It took one global pandemic to completely shift our everyday behaviours. While online shopping was already on a steady incline, the ban of all physical retail experiences propelled online shopping to new heights.
While the eCommerce market continues to boom, there are growing concerns regarding the importance of sustainability in retail. We’ve all seen the social media jibes at retail companies for over-packing small orders. While they promise to make changes, many of us are still receiving packages with far more plastic and non-recyclable materials than ever before. So, what are retailers up against?
Retail is not a sustainable sector by nature
As an industry, retail doesn’t particularly lend itself to sustainable practices. It’s manufacturing, it’s packaging, it’s delivery and it’s fast-moving. Unlike other sectors, retail has to move at a quicker pace to meet customer expectations and demand. This in itself makes the topic of sustainability all the more difficult.
However, that isn’t to say it’s impossible. Start-ups and SMEs are hot on the heels of the big-name brands when it comes to understanding the importance of sustainability in retail. While most companies have switched to paperless returns, this simply doesn’t cut it when compared to initiatives being used by independent businesses. For example, sustainable activewear brand, Origin X Performance, use biodegradable packaging on all their orders. Which begs the question, why don’t larger retailers do the same?
Big retailers need to either adapt or die
While sustainability has been on the agenda for the retail sector for a few years now, this was pushed aside as COVID-19 forced retailers to totally realign their businesses to a digital-only world. Now, a year on, the lack of environmentally conscious packing, in particular, is expected to come back with vengeance.
The big issue that retailers need to watch their back on is that of emerging competitors. As a large retailer, having to completely overhaul your packaging and delivery is a hugely time-intensive and costly process. It isn’t as easy or as straightforward as consumers would like to think. This, however, puts businesses in a dangerous position.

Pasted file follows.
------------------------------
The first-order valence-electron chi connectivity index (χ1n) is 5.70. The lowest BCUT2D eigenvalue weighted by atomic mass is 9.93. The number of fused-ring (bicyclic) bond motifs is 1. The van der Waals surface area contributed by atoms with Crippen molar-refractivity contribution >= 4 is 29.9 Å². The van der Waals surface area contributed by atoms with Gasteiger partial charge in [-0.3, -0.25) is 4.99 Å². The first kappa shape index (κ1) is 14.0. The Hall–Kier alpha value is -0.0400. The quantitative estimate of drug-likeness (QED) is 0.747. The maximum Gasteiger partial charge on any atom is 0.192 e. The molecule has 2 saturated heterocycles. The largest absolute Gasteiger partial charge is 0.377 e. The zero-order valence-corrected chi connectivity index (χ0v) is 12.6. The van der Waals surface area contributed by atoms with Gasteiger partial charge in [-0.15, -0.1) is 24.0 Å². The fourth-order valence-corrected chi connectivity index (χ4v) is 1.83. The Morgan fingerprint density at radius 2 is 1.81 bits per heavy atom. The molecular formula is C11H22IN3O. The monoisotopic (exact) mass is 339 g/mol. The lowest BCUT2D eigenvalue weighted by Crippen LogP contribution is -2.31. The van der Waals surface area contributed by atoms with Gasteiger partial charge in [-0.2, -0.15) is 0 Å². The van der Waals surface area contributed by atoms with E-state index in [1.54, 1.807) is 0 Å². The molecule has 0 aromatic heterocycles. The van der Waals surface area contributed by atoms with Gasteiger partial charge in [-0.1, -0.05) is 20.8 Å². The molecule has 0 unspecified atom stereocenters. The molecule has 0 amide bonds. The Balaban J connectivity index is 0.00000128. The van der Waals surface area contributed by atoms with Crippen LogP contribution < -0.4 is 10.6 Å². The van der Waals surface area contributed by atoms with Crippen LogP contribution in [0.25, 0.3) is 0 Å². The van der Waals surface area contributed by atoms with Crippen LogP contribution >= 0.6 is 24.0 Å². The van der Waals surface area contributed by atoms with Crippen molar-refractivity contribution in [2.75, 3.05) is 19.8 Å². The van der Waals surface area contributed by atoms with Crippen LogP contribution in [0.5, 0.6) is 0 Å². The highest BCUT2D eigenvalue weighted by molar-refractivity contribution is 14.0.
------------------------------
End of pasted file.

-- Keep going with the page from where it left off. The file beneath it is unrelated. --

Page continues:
There will be other companies out there who have started and built their business using sustainable sources. There won’t be a dramatic change for them. They are already doing everything they need to call themselves truly sustainable. These are the real competitors that businesses need to watch out for. In the eyes of the consumer, they are already one step ahead.
The changing shopping habits of consumers
It’s not enough for retailers to simply offer a great product anymore. The industry is under a microscope and it’s not just governing bodies who are looking. Now too is the general public thinking more about the importance of sustainability in retail.
We’re starting to see a trend emerging in consumer behaviour that will prove challenging for retailers everywhere. Customers are happy to pay slightly more to buy from a sustainable seller than they are the cheapest. This tackles a huge barrier that has been holding sustainable retailers back for years. All they need to do now is work out the financial side and get a price as close as possible to your product in order to snap up environmentally savvy shoppers.
All of this also comes at a time of an increasing social shift into how we interact with brands. Gone are the days of a company being a faceless corporation. Nowadays, people want to connect with brands that they feel they can relate to. Not only does this emphasise the importance of branding but it also throws up questions around companies’ environmental, social and governance (ESG) messaging.
As this movement continues to grow, it’s not just consumers that retailers will have to answer to. As this ideology trickles its way through society, businesses should expect to be questioned by banks, private equity houses, public listed markets or even their own shareholder body on what they are doing to combat the issues of sustainability in retail.
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